Quite conveniently, the Canadian Radio-television Telecommunications Commission allows citizens to comment on ongoing matters through their website. Unfortunately, the privacy protections employed in relation to the submissions are lacking. Their website says the following:
The information you provide to the Commission as part of a public process (i.e. comments, interventions or observations) is entered into an unsearchable database dedicated to that specific public process. This database is accessible only from the webpage of that particular public process. As a result, a general search of our website with the help of either our own search engine or a third-party search engine will not provide access to the information which was provided as part of a public process.
This doesn’t seem to be true. Searching for my own name in Google brings up the submissions I made to them opposing Bell’s efforts to introduce Usage Based Billing (UBB). The submission includes my full name, personal email address, and phone number.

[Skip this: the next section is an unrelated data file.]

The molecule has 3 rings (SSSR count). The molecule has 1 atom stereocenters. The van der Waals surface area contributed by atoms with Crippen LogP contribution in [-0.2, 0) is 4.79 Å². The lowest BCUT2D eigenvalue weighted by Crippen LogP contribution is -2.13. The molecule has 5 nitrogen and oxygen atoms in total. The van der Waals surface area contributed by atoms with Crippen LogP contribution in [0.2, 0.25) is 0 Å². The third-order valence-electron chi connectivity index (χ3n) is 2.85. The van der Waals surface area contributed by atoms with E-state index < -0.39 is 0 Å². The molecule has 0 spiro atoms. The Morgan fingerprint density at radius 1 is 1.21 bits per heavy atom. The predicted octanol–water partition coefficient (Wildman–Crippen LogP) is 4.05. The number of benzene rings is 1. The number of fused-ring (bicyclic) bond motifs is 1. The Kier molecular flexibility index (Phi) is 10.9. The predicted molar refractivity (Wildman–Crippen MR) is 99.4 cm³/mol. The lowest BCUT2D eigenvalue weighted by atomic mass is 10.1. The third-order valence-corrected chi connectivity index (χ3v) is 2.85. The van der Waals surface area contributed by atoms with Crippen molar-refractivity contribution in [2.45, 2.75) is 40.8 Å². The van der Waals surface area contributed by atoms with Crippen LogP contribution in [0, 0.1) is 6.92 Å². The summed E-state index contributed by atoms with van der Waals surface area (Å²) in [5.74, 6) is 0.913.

I complained electronically to the CRTC about this, but got no response. I then sent a letter to the Office of the Privacy Commissioner, with a carbon copy to them. At the very least, the CRTC should obscure email addresses and phone numbers in a way that prevents robots from harvesting them. For instance, obfuscated email addresses can be made to look normal for standard browsers, but like gibberish for most robots. Alternatively, the CRTC could provide a web contact form that lets people contact submitters, without learning their email address. I have no problem with submissions being made public, in the interest of transparency. If it is going to happen, however, people should be clearly informed about it on the page where they submit the information (not some separate privacy information page) and reasonable efforts should be taken to prevent the inappropriate collection of personal information by either people or automated systems.